The Justice Department for the first time is weighing in on a state court case on whether some courts are depriving juveniles of their rights to a lawyer.
The department filed a statement of interest in a Georgia case that alleges that public defense in four southern counties is so underfunded that low-income juveniles are routinely denied the right to legal representation.
Civil rights attorneys say that in Georgia, most young people get "assembly-line justice" that can haunt them the rest of their lives.
The court case accuses the counties of failing to meet their constitutional obligations to provide effective representation. The lawyers provided to young people in these juvenile courts may meet them just 15 minutes before a proceeding, and sometimes spend much of that time convincing them to admit guilt.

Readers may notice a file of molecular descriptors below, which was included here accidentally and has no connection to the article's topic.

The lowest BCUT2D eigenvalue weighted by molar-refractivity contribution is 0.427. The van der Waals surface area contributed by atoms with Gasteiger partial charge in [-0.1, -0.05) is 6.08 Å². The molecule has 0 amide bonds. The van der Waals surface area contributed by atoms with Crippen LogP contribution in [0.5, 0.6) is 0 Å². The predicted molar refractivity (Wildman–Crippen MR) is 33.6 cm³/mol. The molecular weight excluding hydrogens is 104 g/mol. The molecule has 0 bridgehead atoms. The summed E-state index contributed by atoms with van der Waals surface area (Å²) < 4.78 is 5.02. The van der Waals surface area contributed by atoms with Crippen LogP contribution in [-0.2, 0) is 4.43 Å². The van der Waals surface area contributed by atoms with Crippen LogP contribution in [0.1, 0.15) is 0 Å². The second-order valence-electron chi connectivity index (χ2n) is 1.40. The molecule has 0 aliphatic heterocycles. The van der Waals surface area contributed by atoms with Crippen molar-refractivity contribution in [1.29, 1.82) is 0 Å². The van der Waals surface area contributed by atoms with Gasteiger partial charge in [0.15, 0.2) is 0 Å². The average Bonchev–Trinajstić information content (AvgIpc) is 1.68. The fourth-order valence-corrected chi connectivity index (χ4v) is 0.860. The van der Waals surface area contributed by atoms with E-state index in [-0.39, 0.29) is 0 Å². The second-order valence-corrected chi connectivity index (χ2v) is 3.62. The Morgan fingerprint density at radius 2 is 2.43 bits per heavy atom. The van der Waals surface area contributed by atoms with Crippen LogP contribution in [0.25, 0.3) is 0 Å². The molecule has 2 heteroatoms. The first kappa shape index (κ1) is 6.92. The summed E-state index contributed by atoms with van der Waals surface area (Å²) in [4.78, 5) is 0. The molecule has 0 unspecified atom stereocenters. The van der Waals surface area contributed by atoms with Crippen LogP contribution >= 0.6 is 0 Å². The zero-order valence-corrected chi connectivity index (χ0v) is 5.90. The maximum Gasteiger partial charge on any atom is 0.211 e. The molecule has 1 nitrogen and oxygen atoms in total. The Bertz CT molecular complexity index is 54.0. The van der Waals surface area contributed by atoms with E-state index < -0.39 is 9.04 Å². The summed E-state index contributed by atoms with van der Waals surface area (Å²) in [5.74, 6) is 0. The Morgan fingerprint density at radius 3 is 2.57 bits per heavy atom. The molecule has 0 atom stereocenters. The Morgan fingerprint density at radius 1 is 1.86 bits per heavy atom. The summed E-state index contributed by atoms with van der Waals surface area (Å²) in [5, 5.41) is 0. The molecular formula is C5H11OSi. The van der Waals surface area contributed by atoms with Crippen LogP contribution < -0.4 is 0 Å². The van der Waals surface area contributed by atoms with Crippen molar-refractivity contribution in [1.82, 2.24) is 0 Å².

"There are too many places in this country where both kids and adults are facing jail time without any adequate constitutional protections and right to counsel, " says Vanita Gupta, acting chief of the Civil Rights Division at the Justice Department.
She says the department's court filing sets out the way the system ought to work — not just in Georgia but all over the country.
"It is more than just having a lawyer by your side, " she says. "It has to mean that the lawyer has the resources to investigate a case, to be able to file motions, to make sure that they are meeting a client in advance to figure out, is there a defense? Is there investigation that needs to be done?"
The group's president, Stephen Bright, says that those four Georgia counties handled about 600 juvenile cases last year, but that public defenders — already swamped with nearly 1, 700 adult cases — provided representation to just a tiny fraction of those children.
The counties contracted with a private lawyer to work 30 hours per week on juvenile proceedings for a flat fee, allowing him scant time to meet with young clients and evaluate their cases, Bright says.
"The children who come before the court are overwhelmingly African-American, " Bright adds. "Many of them come after being arrested for what is typical teenage behavior at school."
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